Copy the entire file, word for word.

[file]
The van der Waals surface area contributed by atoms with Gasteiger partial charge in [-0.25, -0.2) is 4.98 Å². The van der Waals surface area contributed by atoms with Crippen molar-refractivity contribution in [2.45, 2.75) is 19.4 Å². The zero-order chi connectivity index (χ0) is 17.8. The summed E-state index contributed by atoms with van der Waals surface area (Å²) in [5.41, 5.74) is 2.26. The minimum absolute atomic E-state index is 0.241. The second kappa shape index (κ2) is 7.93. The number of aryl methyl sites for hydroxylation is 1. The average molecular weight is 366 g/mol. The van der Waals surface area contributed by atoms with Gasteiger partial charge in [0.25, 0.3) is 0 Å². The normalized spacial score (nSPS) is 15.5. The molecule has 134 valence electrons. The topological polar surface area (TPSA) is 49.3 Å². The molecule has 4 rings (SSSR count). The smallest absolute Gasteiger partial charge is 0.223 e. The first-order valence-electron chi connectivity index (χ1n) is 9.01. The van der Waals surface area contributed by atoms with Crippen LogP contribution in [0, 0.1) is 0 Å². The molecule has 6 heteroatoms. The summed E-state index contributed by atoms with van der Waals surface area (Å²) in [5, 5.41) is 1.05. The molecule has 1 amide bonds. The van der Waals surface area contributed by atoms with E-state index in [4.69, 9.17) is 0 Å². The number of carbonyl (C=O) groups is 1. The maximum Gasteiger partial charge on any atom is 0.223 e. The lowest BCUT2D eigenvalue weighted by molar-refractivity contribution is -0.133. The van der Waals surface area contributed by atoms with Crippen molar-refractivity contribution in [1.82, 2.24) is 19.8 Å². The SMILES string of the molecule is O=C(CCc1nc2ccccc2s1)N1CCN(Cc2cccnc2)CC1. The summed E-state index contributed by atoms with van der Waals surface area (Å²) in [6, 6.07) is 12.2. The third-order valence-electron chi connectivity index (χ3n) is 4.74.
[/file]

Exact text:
The van der Waals surface area contributed by atoms with Gasteiger partial charge in [-0.25, -0.2) is 4.98 Å². The van der Waals surface area contributed by atoms with Crippen molar-refractivity contribution in [2.45, 2.75) is 19.4 Å². The zero-order chi connectivity index (χ0) is 17.8. The summed E-state index contributed by atoms with van der Waals surface area (Å²) in [5.41, 5.74) is 2.26. The minimum absolute atomic E-state index is 0.241. The second kappa shape index (κ2) is 7.93. The number of aryl methyl sites for hydroxylation is 1. The average molecular weight is 366 g/mol. The van der Waals surface area contributed by atoms with Gasteiger partial charge in [0.25, 0.3) is 0 Å². The normalized spacial score (nSPS) is 15.5. The molecule has 134 valence electrons. The topological polar surface area (TPSA) is 49.3 Å². The molecule has 4 rings (SSSR count). The smallest absolute Gasteiger partial charge is 0.223 e. The first-order valence-electron chi connectivity index (χ1n) is 9.01. The van der Waals surface area contributed by atoms with Crippen LogP contribution in [0, 0.1) is 0 Å². The molecule has 6 heteroatoms. The summed E-state index contributed by atoms with van der Waals surface area (Å²) in [5, 5.41) is 1.05. The molecule has 1 amide bonds. The van der Waals surface area contributed by atoms with E-state index in [4.69, 9.17) is 0 Å². The number of carbonyl (C=O) groups is 1. The maximum Gasteiger partial charge on any atom is 0.223 e. The lowest BCUT2D eigenvalue weighted by molar-refractivity contribution is -0.133. The van der Waals surface area contributed by atoms with Crippen molar-refractivity contribution in [1.82, 2.24) is 19.8 Å². The SMILES string of the molecule is O=C(CCc1nc2ccccc2s1)N1CCN(Cc2cccnc2)CC1. The summed E-state index contributed by atoms with van der Waals surface area (Å²) in [6, 6.07) is 12.2. The third-order valence-electron chi connectivity index (χ3n) is 4.74.